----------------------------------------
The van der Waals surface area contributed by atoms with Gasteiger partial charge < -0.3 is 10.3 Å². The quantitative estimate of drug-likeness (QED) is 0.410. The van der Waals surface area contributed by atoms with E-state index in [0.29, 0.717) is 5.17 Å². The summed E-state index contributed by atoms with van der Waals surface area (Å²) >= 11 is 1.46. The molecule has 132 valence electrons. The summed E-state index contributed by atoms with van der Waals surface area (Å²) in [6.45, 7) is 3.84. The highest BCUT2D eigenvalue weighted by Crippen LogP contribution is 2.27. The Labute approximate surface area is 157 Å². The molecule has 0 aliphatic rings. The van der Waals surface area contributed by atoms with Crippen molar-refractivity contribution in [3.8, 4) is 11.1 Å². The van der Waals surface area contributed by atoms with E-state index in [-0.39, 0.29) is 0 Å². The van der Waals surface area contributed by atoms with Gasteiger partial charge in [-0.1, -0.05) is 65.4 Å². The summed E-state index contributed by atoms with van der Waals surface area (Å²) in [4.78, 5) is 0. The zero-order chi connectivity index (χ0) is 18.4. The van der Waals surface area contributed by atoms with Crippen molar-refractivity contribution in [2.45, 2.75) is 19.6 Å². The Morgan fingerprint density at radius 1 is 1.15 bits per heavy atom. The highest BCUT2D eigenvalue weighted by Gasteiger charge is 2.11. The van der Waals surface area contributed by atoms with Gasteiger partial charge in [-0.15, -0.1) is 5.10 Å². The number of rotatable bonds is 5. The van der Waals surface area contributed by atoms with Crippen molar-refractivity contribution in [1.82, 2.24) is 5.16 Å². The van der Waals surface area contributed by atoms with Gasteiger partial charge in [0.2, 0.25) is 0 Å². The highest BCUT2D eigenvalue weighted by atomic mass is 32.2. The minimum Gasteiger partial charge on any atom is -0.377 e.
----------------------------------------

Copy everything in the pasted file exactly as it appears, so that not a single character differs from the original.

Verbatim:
The van der Waals surface area contributed by atoms with Gasteiger partial charge < -0.3 is 10.3 Å². The quantitative estimate of drug-likeness (QED) is 0.410. The van der Waals surface area contributed by atoms with E-state index in [0.29, 0.717) is 5.17 Å². The summed E-state index contributed by atoms with van der Waals surface area (Å²) >= 11 is 1.46. The molecule has 132 valence electrons. The summed E-state index contributed by atoms with van der Waals surface area (Å²) in [6.45, 7) is 3.84. The highest BCUT2D eigenvalue weighted by Crippen LogP contribution is 2.27. The Labute approximate surface area is 157 Å². The molecule has 0 aliphatic rings. The van der Waals surface area contributed by atoms with Crippen molar-refractivity contribution in [3.8, 4) is 11.1 Å². The van der Waals surface area contributed by atoms with E-state index in [-0.39, 0.29) is 0 Å². The van der Waals surface area contributed by atoms with Gasteiger partial charge in [-0.1, -0.05) is 65.4 Å². The summed E-state index contributed by atoms with van der Waals surface area (Å²) in [4.78, 5) is 0. The zero-order chi connectivity index (χ0) is 18.4. The van der Waals surface area contributed by atoms with Crippen molar-refractivity contribution in [2.45, 2.75) is 19.6 Å². The Morgan fingerprint density at radius 1 is 1.15 bits per heavy atom. The highest BCUT2D eigenvalue weighted by Gasteiger charge is 2.11. The van der Waals surface area contributed by atoms with Gasteiger partial charge in [-0.15, -0.1) is 5.10 Å². The number of rotatable bonds is 5. The van der Waals surface area contributed by atoms with Crippen molar-refractivity contribution in [1.82, 2.24) is 5.16 Å². The van der Waals surface area contributed by atoms with Gasteiger partial charge in [0.2, 0.25) is 0 Å². The highest BCUT2D eigenvalue weighted by atomic mass is 32.2. The minimum Gasteiger partial charge on any atom is -0.377 e.